3. We are still sending tremendously bright, talented, hard-working people into combat situations RIGHT NOW, even though our direct involvement in Iraq has wound down and we are in the slow process of pulling out of Afghanistan. Most Guardsmen that I met on Friday had been deployed in Iraq or Afghanistan (or both), several of them had been deployed more than once, and the Blackhawk medevac team that we met deploys again in two weeks. To members of the military, this is obvious; they are warriors and they go to war. But I believe the American public needs to stand up and participate in a discussion about this: how many wars can we afford to be fighting? How many talented men and women do we want to put in harm’s way? How can we clarify and execute our policies around waging war, so that fewer of these precious people are lost?
4. War has always been dangerous and health care for warriors has always been expensive. The new war technologies, and the concurrent developments in combat medical care, have ampified this mathematics: while we may experience fewer deaths, more warriors are surviving to come home injured, often with multiple injuries (polytrauma) that involve damage to limbs and to the brain. Care for these veterans is complex, treatment of their injuries is still evolving, and our health care systems (both VA and civilian) are already overburdened. Even if we stopped combat operations this very minute, we would still find ourselves swamped by the wounded for years to come. Buckle up for a saddening, expensive ride. Again, don’t we need to discuss this?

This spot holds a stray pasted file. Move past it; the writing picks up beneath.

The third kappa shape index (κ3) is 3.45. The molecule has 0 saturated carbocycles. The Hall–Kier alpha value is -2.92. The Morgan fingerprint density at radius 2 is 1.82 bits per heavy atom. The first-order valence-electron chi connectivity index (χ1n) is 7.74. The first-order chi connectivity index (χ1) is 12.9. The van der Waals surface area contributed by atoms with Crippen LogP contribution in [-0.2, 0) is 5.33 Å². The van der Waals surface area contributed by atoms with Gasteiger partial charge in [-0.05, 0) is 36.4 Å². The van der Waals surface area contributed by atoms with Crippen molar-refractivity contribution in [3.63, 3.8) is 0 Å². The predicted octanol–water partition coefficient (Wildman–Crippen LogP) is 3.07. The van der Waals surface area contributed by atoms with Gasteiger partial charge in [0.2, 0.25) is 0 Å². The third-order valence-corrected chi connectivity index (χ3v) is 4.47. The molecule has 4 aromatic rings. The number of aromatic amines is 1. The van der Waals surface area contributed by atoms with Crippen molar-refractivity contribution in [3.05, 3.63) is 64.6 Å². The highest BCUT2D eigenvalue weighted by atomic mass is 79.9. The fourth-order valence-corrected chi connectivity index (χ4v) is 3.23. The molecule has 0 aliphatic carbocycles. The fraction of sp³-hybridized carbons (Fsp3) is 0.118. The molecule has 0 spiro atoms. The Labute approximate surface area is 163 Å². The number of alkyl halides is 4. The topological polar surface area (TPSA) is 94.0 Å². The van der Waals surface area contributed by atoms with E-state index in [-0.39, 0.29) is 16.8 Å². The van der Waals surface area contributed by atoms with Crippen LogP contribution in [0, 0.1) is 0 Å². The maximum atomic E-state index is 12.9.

5. I’m proud to be a citizen of the U.S. and humbled by the sacrifices of our military. But, as I said previously, I hate hate hate war and I’d love to see our military involvement reduced in coming years. What’s a person to do?
VOTE. Whatever your opinion, you have to participate in the process to be heard.
VOLUNTEER. There’s stuff to be done in our communities that transcends politics.
HAVE PATIENCE IN PUBLIC. The people around you may have any number of problems they are dealing with, including invisible brain injury. Take a breath and dial down the road rage. (The exception being for those who drive or walk while texting. They deserve your wrath. Go for it! No, just kidding. But please don’t text while driving or walking, okay?)
Enough of the soapbox. Thanks for listening! I will continue to think about how I can translate these experiences to the stage next year during MSIM.
I give thanks to the New Hampshire National Guard and to all who serve or have served in the military. Best wishes to you and your families.